Real-time Flow – based collaboration in the Enterprise

Flow-based activity stream applications continue to emerge as an important characteristic for the future state of real-time communication and collaboration apps within the enterprise. 

While twitter, yammer, socialcast and identi.ca have been leading the charge of flow-ready micro-blogging solutions, start-ups (e.g. workstreamer) and existing players (e.g. socialtext, Jive, Alfresco) are embracing a flow-ready solution for enterprise users.

James Dellow comments on Jon Mell's coverage of Signals from Socialtext and offers his thoughts on what might be the basic design considerations for building a generic activity streaming application.

"In theory then, there should be no reason why any modern Web 2.0 influenced messaging, wiki, collaboration or Web content management system couldn't all offer the same style of desktop applications. So this morning I was thinking about what if we were to build a generic desktop activity stream application, what design considerations might we need to think about?

    • Do we support a single microblogging APIs, just RSS/ATOM or multiple methods?
    • Should it also help out as an email and calendaring notifier, and instant messaging widget (like theGoogle Talk Labs Edition)? Maybe also the ability to start a voice or video call with someone.
    • Should we provide support for multiple user or enterprise defined channels (like the way Social Textseparate "Signals" messages and other activity) or a single combined activity feed?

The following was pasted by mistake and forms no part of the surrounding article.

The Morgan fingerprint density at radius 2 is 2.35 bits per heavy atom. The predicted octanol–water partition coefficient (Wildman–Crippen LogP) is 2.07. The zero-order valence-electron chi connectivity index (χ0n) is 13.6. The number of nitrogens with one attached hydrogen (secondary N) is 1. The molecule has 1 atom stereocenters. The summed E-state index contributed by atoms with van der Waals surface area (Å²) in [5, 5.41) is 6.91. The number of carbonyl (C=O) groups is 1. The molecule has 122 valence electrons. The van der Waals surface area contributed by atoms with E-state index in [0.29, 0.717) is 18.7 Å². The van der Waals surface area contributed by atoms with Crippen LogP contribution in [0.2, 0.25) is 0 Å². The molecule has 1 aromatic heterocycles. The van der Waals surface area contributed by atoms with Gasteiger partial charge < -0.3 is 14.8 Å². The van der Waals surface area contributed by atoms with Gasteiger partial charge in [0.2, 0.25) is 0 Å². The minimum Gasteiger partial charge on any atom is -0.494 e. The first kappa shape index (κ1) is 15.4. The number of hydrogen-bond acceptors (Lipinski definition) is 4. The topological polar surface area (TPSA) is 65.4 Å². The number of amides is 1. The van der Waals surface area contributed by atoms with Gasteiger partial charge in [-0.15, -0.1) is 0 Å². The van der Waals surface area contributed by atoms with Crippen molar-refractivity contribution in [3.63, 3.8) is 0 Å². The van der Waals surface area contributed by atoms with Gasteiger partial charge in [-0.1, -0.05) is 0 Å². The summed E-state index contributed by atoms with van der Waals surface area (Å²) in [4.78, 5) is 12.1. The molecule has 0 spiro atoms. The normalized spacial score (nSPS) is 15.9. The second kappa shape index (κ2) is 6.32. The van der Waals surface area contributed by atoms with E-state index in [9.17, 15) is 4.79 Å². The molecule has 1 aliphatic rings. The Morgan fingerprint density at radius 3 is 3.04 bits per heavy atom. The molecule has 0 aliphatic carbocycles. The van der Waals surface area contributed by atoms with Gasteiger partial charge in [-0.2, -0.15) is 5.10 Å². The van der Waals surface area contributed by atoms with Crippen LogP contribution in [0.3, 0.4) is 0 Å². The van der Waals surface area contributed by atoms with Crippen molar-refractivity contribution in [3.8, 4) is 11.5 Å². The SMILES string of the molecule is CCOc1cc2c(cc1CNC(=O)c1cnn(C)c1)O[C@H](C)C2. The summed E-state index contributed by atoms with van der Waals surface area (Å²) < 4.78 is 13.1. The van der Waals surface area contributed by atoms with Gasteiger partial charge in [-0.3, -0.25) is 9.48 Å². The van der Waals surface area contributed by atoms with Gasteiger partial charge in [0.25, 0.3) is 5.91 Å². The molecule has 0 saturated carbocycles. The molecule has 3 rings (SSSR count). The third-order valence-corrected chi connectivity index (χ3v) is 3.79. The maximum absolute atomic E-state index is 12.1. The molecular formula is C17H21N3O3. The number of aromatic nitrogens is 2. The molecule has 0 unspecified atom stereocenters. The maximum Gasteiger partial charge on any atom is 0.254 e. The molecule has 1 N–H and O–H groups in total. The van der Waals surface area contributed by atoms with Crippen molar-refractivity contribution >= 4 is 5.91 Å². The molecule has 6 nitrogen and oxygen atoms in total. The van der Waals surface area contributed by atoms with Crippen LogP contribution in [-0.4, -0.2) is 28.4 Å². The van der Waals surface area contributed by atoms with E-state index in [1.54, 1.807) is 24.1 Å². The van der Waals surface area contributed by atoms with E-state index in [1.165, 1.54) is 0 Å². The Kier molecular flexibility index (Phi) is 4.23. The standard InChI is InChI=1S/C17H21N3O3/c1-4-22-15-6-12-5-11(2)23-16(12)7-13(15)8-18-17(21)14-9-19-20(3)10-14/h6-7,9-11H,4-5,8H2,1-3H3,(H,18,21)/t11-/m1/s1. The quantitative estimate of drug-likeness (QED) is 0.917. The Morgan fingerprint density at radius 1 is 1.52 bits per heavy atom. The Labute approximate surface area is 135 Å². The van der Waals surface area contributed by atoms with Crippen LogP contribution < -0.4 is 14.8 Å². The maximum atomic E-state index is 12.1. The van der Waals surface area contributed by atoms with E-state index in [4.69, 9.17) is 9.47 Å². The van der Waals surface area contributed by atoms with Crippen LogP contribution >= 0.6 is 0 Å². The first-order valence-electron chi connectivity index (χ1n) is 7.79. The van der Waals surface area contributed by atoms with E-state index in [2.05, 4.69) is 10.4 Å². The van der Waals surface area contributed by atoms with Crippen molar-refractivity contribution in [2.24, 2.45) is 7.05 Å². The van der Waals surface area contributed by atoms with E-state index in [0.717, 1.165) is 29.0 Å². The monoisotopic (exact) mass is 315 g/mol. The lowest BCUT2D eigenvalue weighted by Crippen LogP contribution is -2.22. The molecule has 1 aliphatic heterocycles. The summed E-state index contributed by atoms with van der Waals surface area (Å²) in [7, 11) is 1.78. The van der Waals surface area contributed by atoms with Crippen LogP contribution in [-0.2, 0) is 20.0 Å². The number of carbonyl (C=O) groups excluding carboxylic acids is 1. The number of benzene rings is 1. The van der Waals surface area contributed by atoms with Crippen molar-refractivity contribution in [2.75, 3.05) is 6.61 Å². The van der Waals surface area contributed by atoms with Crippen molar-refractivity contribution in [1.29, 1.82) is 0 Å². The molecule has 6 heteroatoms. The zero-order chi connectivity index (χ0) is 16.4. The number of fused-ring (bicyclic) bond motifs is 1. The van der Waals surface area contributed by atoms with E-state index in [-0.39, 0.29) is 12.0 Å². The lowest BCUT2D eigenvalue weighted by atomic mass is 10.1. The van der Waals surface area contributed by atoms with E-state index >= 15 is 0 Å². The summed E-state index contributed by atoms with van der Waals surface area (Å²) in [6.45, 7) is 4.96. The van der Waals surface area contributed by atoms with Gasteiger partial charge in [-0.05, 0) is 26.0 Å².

• Should you be able to taken action on the stream without opening the Web-browser interface? And should we be able to book mark and tag items from the stream for future reference?
    • Do you aggregate all the activity data in a central place or on the user's desktop?
    • Do we develop our activity widget as a traditional fat client application or build it as a Rich Internet Application (e.g. Adobe AIR)?

Personally, I think the first three points might depend on user and organisational requirements. However, for the last two I think it would make sense to provide a cross-platform tool and to centralise feed and activity data for users that use different devices to access their stream. Of course in attempting the design a generic tool the whole design starts to sound quite complicated, but it shouldn't if we keep to open standards and make it extendable (this deals with the first three points more elegantly). It would also be nice to perhaps think of this as the next generation messaging tool that has the potential to finally push the old email client into the background where it belongs.

It is clear to me that future enterprise applications will embrace real-time flow-based messaging capabilities to improve collaboration and social interactions.

While most solutions today ride "above the flow" of work processes, I believe success and market share will belong to social flow-based messaging applications that are embedded in the work flow of the enterprise user.

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